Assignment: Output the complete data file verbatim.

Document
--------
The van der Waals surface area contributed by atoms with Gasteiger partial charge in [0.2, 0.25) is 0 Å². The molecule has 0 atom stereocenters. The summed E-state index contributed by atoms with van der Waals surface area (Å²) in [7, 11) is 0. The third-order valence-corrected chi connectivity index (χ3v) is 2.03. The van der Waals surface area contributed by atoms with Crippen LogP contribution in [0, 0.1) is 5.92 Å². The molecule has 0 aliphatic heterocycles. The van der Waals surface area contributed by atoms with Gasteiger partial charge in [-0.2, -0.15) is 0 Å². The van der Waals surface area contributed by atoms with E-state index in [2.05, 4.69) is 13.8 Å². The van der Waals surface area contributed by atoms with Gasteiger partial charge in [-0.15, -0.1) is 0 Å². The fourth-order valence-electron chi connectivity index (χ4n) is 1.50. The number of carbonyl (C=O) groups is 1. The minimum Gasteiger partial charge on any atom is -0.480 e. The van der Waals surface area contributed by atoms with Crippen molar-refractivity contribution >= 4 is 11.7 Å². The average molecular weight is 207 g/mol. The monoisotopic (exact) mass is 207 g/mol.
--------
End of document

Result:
The van der Waals surface area contributed by atoms with Gasteiger partial charge in [0.2, 0.25) is 0 Å². The molecule has 0 atom stereocenters. The summed E-state index contributed by atoms with van der Waals surface area (Å²) in [7, 11) is 0. The third-order valence-corrected chi connectivity index (χ3v) is 2.03. The van der Waals surface area contributed by atoms with Crippen LogP contribution in [0, 0.1) is 5.92 Å². The molecule has 0 aliphatic heterocycles. The van der Waals surface area contributed by atoms with Gasteiger partial charge in [-0.2, -0.15) is 0 Å². The van der Waals surface area contributed by atoms with E-state index in [2.05, 4.69) is 13.8 Å². The van der Waals surface area contributed by atoms with Gasteiger partial charge in [-0.15, -0.1) is 0 Å². The fourth-order valence-electron chi connectivity index (χ4n) is 1.50. The number of carbonyl (C=O) groups is 1. The minimum Gasteiger partial charge on any atom is -0.480 e. The van der Waals surface area contributed by atoms with Crippen molar-refractivity contribution >= 4 is 11.7 Å². The average molecular weight is 207 g/mol. The monoisotopic (exact) mass is 207 g/mol.